World’s first super telescope HARMONI to decode mysteries of the universe

The world's largest optical and infrared telescope is being built in Chile that will help scientists understand the inner-workings of the universe.

By: PTI | London | Updated: May 29, 2017 1:46 pm
Extremely Large Telescope, adaptive telescope, future giant telescope, Spectrograph 'HARMONI',HARMONI expansion, High Angular Resolution Monolithic Optical and Near-infrared Integral field spectrograph, Telescope features, HARMONI features, 2024 completion, European Southern Observatory, Adaptive optics, Science, Science news The visible and near-infrared instrument will harness the telescope’s adaptive optics to provide extremely sharp images. (Source: HARMONI consortium)

The world’s largest optical and infrared telescope is being built in Chile that will help scientists understand the inner-workings of the universe. With a main mirror 39 metres in diameter, the Extremely Large Telescope (ELT) is being built by the European Southern Observatory (ESO).

Unlike any other before it, ELT is also designed to be an adaptive telescope and has the ability to correct atmospheric turbulence, taking telescope engineering to another level. The future giant telescope set for completion in 2024 will be built on top of Cerro Armazones, a 3,046-metre peak mountain in Chile.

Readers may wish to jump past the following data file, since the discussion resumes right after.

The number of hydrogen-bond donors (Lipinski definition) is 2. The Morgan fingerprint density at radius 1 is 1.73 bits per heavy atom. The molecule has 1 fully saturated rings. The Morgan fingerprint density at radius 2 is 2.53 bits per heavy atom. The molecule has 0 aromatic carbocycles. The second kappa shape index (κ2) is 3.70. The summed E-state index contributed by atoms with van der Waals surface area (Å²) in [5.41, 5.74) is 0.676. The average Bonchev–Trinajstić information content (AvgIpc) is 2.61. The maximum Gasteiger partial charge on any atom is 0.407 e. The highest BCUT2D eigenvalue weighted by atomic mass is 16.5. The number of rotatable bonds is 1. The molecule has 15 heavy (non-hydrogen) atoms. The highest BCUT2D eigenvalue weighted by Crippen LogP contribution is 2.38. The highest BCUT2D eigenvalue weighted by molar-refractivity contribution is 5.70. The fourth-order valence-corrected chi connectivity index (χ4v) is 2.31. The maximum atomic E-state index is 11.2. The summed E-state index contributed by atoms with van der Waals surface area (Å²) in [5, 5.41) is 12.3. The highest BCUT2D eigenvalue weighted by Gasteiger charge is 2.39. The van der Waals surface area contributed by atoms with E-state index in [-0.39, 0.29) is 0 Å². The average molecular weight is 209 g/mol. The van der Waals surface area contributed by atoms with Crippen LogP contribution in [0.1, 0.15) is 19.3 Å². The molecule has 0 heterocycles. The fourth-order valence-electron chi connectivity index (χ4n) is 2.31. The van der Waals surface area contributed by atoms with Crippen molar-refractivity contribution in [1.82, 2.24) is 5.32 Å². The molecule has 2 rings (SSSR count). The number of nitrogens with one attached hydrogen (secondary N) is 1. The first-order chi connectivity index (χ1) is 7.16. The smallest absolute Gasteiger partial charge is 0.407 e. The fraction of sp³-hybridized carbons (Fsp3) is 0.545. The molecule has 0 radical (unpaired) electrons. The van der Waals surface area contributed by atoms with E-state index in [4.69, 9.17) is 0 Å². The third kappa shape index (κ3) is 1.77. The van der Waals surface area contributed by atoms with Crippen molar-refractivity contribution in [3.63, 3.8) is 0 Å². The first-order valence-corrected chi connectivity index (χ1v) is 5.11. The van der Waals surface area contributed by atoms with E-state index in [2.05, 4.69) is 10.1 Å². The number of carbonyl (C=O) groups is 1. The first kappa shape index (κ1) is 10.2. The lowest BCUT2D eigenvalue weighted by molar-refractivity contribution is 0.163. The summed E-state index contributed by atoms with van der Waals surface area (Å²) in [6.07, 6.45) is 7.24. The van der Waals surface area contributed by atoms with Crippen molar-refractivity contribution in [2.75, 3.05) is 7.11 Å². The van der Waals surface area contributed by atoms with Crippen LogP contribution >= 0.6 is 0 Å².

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Oxford University scientists are playing a key role in the project, and are responsible for the design and construction of its spectrograph; ‘HARMONI’, an instrument designed to simultaneously take 4,000 images, each in a slightly different colour. The visible and near-infrared instrument will harness the telescope’s adaptive optics to provide extremely sharp images. ‘HARMONI’ will enable scientists to form a more detailed picture of the formation and evolution of objects in the universe.

This will support researchers to view everything from the planets in our own solar system and stars in our own and nearby galaxies with unprecedented depth and precision, to the formation and evolution of distant galaxies that have never been observed before.

“The ELT represents a big leap forward in capability, and that means that we will use it to find many interesting things about the universe that we have no knowledge of today,” said Niranjan Thatte, Principal Investigator for ‘HARMONI’ and Professor of Astrophysics at Oxford’s Department of Physics. “It is the element of ‘exploring the unknown’ that most excites me about the ELT. It will be an engineering feat, and its sheer size and light grasp will dwarf all other telescopes that we have built to date,” said Thatte.

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“The ELT will produce discoveries that we simply cannot imagine today, and it will surely inspire numerous people around the world to think about science, technology and our place in the universe,” Tim DE Zeeuw, Director General of ESO, said. “This will bring great benefit to the ESO member states, to Chile, and to the rest of the world,” Zeeuw said.

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